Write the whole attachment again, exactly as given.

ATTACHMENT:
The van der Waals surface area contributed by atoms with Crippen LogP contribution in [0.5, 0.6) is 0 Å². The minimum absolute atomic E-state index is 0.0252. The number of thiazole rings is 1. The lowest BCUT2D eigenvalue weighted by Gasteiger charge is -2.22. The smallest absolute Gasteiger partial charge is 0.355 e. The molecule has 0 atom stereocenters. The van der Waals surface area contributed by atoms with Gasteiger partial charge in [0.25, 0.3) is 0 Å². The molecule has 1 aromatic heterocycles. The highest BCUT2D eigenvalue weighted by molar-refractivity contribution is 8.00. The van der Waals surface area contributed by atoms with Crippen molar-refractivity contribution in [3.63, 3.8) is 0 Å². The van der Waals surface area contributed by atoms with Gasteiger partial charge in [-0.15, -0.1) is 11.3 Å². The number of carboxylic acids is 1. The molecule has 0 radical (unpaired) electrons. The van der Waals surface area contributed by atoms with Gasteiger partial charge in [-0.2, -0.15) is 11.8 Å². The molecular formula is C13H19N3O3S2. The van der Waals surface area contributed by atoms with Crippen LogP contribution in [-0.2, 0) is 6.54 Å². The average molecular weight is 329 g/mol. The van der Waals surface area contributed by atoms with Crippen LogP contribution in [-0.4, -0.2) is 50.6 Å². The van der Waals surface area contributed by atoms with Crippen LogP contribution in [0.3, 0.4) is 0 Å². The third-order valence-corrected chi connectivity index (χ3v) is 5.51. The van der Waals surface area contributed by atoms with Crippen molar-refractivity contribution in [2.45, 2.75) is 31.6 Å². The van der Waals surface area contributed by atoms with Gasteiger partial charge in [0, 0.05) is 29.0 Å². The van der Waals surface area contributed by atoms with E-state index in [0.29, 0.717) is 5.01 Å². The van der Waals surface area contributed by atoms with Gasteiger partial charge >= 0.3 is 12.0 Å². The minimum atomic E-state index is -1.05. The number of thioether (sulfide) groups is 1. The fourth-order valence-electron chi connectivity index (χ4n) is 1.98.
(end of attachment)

The van der Waals surface area contributed by atoms with Crippen LogP contribution in [0.5, 0.6) is 0 Å². The minimum absolute atomic E-state index is 0.0252. The number of thiazole rings is 1. The lowest BCUT2D eigenvalue weighted by Gasteiger charge is -2.22. The smallest absolute Gasteiger partial charge is 0.355 e. The molecule has 0 atom stereocenters. The van der Waals surface area contributed by atoms with Gasteiger partial charge in [0.25, 0.3) is 0 Å². The molecule has 1 aromatic heterocycles. The highest BCUT2D eigenvalue weighted by molar-refractivity contribution is 8.00. The van der Waals surface area contributed by atoms with Crippen molar-refractivity contribution in [3.63, 3.8) is 0 Å². The van der Waals surface area contributed by atoms with Gasteiger partial charge in [-0.15, -0.1) is 11.3 Å². The number of carboxylic acids is 1. The molecule has 0 radical (unpaired) electrons. The van der Waals surface area contributed by atoms with Gasteiger partial charge in [-0.2, -0.15) is 11.8 Å². The molecular formula is C13H19N3O3S2. The van der Waals surface area contributed by atoms with Crippen LogP contribution in [-0.2, 0) is 6.54 Å². The average molecular weight is 329 g/mol. The van der Waals surface area contributed by atoms with Crippen LogP contribution in [-0.4, -0.2) is 50.6 Å². The van der Waals surface area contributed by atoms with Crippen LogP contribution in [0.3, 0.4) is 0 Å². The third-order valence-corrected chi connectivity index (χ3v) is 5.51. The van der Waals surface area contributed by atoms with Crippen molar-refractivity contribution in [2.45, 2.75) is 31.6 Å². The van der Waals surface area contributed by atoms with Gasteiger partial charge in [0, 0.05) is 29.0 Å². The van der Waals surface area contributed by atoms with E-state index in [0.29, 0.717) is 5.01 Å². The van der Waals surface area contributed by atoms with Gasteiger partial charge >= 0.3 is 12.0 Å². The minimum atomic E-state index is -1.05. The number of thioether (sulfide) groups is 1. The fourth-order valence-electron chi connectivity index (χ4n) is 1.98.